On a certain Friday every month, in the heart of Japan’s business district and in sight of the Imperial Palace, an elite group gathers for Japan’s most famous corporate meeting. 

Around the table, as they have done for decades, sit some of the nation’s most powerful chief executives: leaders of the biggest bank, the biggest commodities trader and one of the largest arms makers, along with manufacturers of everything from cars and air conditioners to nuclear reactors and space rockets. Its members are diverse, but are unified by a single name: Mitsubishi — once the most formidable of Japan’s conglomerates, until it was dismantled after the second world war to curtail that power. 

Its Friday Club meetings, an open secret but a strictly behind-closed-doors affair, have felt like one of the great enduring certainties of corporate Japan. But even they, admits Takehiko Kakiuchi, the 65-year-old chief executive of Mitsubishi Corporation and the central member of the club, have been suspended in recent months by a continuing rise in Covid-19 infections.

But what remains unchanged in these strange times, he says, is the supreme value that his group puts on information. Mr Kakiuchi’s company, with $5bn in annual profits, is the biggest and most prestigious of the sogo shosha, or general trading houses, that have played a pivotal part in Japan’s postwar economic growth by helping the resource-poor nation secure everything from Australian iron ore and Chilean copper to US soyabeans.

In their role importing raw materials and helping Japanese corporations do business overseas, Mitsubishi and its rivals have built an extensive intelligence network and worldwide presence akin to a country’s foreign ministry.

“We know each country’s situation to the extent that there is not a single country Mitsubishi is not familiar with,” Mr Kakiuchi says in a face-to-face interview at its Tokyo headquarters, pointing to the group’s 1,700 subsidiaries and affiliates stationed globally. 

Mitsubishi’s acute antenna for international politics is in greater need, says Mr Kakiuchi, as Japanese companies try to navigate the post-Covid geopolitical landscape that has been upended by the US-China dispute and unrest in Hong Kong.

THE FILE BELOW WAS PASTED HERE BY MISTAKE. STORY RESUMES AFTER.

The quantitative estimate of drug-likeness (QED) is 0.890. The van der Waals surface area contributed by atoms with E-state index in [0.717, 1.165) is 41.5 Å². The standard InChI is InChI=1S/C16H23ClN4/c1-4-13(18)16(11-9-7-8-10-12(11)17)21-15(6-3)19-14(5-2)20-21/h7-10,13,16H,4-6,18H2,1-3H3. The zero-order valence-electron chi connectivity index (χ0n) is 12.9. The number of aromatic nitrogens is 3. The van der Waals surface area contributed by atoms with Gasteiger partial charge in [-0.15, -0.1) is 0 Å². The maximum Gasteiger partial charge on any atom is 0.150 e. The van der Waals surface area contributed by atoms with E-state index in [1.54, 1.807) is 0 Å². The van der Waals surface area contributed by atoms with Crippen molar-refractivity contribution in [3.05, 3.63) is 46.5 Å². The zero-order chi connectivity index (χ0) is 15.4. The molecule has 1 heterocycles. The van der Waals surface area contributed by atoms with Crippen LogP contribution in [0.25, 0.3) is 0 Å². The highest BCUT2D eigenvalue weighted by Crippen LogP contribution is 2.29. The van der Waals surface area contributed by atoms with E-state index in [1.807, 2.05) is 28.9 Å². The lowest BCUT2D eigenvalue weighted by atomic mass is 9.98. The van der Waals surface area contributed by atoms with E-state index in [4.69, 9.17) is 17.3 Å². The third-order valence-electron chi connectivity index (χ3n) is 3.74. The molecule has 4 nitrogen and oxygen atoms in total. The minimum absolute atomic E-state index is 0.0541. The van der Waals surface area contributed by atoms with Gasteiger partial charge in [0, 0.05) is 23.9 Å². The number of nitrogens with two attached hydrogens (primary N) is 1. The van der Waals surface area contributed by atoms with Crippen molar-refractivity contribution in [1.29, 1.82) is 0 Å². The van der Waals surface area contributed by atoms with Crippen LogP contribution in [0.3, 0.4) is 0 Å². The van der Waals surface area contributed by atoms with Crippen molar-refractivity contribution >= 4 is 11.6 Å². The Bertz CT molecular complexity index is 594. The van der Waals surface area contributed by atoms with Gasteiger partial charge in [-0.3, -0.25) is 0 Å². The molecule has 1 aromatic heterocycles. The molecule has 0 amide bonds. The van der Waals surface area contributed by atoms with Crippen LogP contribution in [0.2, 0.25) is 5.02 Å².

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“You have to be a very international company to catch all the global developments that are changing by the second,” he says. “We are working with various companies on where we want to take risks together, which country we should take manufacturing operations to, and what kind of demand we should focus on capturing.” 

Like most Japanese companies, Mitsubishi relocates its staff around the country and internationally at the start of the financial year in April, but global lockdowns and travel bans have made those transfers difficult this year. 

Still, to ensure that Covid-19 would not curtail the group’s ability to gather intelligence, Mr Kakiuchi says he made sure — even with delays caused by a two-week quarantine — that top-level personnel changes were executed in the two markets he sees as core to managing post-Covid risks: the US and China. 

The divide between the world’s two largest economies has sharpened in recent months as western nations clash with China over everything from the pandemic’s handling to technology dominance and the status of Hong Kong. 

“Countries influenced by China are going to find themselves caught in the wake of the US-China power struggle,” Mr Kakiuchi says. “We have a long history of doing business with partners all over the world, so our best way forward will be to stay as flexible as possible and adapt as needed.”

The coronavirus crisis is not the first time the group’s nimbleness has been tested. 

When Mr Kakiuchi took over as president in 2016, the company had just reported its first ever annual loss as its bet on Chilean copper collapsed during the global commodities rout. The biggest humiliation was handing over Mitsubishi’s number one position to smaller rival Itochu, which had managed to remain profitable during the 2016 crisis.